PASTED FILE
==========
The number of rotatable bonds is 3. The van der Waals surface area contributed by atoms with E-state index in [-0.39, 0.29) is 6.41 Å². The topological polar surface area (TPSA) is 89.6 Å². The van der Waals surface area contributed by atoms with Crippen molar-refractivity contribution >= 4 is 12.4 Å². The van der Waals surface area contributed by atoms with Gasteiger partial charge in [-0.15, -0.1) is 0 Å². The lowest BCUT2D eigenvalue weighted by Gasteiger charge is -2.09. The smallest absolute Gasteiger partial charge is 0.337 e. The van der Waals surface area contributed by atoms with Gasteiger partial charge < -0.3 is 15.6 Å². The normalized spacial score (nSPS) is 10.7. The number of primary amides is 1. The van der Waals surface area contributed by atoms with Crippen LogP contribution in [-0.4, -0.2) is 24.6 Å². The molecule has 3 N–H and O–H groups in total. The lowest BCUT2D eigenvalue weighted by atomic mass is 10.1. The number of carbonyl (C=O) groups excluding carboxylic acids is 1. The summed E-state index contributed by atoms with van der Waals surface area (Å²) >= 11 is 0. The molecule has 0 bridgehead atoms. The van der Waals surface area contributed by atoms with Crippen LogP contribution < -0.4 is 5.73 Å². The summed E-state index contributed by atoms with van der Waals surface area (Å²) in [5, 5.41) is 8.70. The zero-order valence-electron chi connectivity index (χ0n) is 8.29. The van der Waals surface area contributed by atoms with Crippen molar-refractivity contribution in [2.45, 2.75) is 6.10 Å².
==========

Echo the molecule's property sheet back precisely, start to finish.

The number of rotatable bonds is 3. The van der Waals surface area contributed by atoms with E-state index in [-0.39, 0.29) is 6.41 Å². The topological polar surface area (TPSA) is 89.6 Å². The van der Waals surface area contributed by atoms with Crippen molar-refractivity contribution >= 4 is 12.4 Å². The van der Waals surface area contributed by atoms with Gasteiger partial charge in [-0.15, -0.1) is 0 Å². The lowest BCUT2D eigenvalue weighted by Gasteiger charge is -2.09. The smallest absolute Gasteiger partial charge is 0.337 e. The van der Waals surface area contributed by atoms with Gasteiger partial charge < -0.3 is 15.6 Å². The normalized spacial score (nSPS) is 10.7. The number of primary amides is 1. The van der Waals surface area contributed by atoms with Crippen LogP contribution in [-0.4, -0.2) is 24.6 Å². The molecule has 3 N–H and O–H groups in total. The lowest BCUT2D eigenvalue weighted by atomic mass is 10.1. The number of carbonyl (C=O) groups excluding carboxylic acids is 1. The summed E-state index contributed by atoms with van der Waals surface area (Å²) >= 11 is 0. The molecule has 0 bridgehead atoms. The van der Waals surface area contributed by atoms with Crippen LogP contribution < -0.4 is 5.73 Å². The summed E-state index contributed by atoms with van der Waals surface area (Å²) in [5, 5.41) is 8.70. The zero-order valence-electron chi connectivity index (χ0n) is 8.29. The van der Waals surface area contributed by atoms with Crippen molar-refractivity contribution in [2.45, 2.75) is 6.10 Å².